I’ve seen and observed complaints of headaches or body aches, dysbiosis and bloating, anything that happens with Metamucil fiber can also happen with raw RS2 whether it’s potato starch. That’s the common use or the maize. I think if you’re using the high-amylose maize, HAM.
These foods, if someone has … It depends on the dysbiosis going on. It could be a bacteroides overgrowth. For some people it’s klebsiella. Klebsiealla’s often implicated in different auto-immune conditions like [inaudible 00:16:07]. I used to have hashimotos so I pay attention to the different organisms that are implicated.
If someone has this growing into, either their joints or their body or their different organs where these organisms are translocated, when people eat a FODMAP or sugary food, whether it’s micotoxins or fungi or RS2, it could trigger these effects. It’s not a lot of people but that can occur.
Now, RS3, if it’s a cooked one, the same thing can happen as well in the ileum where we can get this fermentation going on.
Let’s say someone’s healthy, then everything just moves along. Then in the colon, these ferments and just provide a lot of energy for us. The end products are butyrate which is very similar to butter. It feeds the colon cells. We get vitamins produced, even CLA which is an anti-fat steroid hormone.
You get maleic acid which helps burn fat and improve our lean muscle mass. These are produced by different bacteria that all are good gut flora both in small intestines and colon.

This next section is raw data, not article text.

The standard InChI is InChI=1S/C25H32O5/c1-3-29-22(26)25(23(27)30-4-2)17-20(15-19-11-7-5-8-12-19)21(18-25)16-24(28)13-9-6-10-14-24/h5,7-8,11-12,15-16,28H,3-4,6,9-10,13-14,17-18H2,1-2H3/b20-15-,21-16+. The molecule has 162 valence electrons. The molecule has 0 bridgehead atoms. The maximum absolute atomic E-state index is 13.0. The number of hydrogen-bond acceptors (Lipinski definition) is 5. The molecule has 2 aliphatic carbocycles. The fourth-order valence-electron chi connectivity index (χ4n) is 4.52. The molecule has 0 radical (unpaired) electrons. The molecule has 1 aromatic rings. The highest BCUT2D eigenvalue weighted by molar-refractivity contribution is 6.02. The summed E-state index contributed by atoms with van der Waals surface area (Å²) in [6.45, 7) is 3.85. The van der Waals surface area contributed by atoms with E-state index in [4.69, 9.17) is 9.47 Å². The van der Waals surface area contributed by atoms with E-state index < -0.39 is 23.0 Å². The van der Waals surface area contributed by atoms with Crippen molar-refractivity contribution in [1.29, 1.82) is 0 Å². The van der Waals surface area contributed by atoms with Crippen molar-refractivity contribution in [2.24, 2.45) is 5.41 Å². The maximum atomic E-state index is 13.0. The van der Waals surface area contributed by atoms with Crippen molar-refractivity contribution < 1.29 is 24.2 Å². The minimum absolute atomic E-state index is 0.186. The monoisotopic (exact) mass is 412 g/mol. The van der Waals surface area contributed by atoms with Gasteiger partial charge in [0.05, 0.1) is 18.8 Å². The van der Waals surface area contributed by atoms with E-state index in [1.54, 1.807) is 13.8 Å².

When I looked a little more closely in this journey for the last few months, RS2 and RS3, they actually feed different flora.
Dave: We eat a resistant starch. Our saliva doesn’t know how to touch it. It goes into the stomach. The stomach doesn’t touch it. It goes into the small intestine. What happens to the resistant starch in the small intestine?
Grace: If it’s a healthy small intestine, nothing.
Dave: Then it goes to the large intestine. That’s where the good stuff starts to happen.
Grace: Yeah. There’s a winery, there’s fermentation, some really good, different lactic acid and buterates that give that buttering taste. All these things happen in the colon. It’s like the big fermentation in the composter.
Dave: In the rest of people, and I’m curious what percentage that is, but in the small intestine, you said the small intestine, what happens there?
Grace: RS2 can feed mainly 3 groups. Now, a lot of you buy your own Genova testing, Am Gut, American Gut. I’m sure you’ve heard of these. These are direct testing of the gut.
If you have bacteroides going in the small intestines, these can provide some thoughts. like some people with IBS or GERD and heartburn, sometimes there’s Prevotella or Klebsiella or other flora that get stuck.
Those are reversal. A lot of gram negatives end up … They’re supposed to be in our colon and then they flip then they end up in front, the fore gut which is higher up which is the small intestines and even our stomach and esophageal area.
Some people can trigger GERD in small intestinal fermentation. That’s why these people may avoid starches and even RS2.
Dave: How would I know if I was avoiding RS2? Because remember, people listening to this have no idea where to find RS2 or RS3 or RS4. This is the first time they’ve ever heard of this.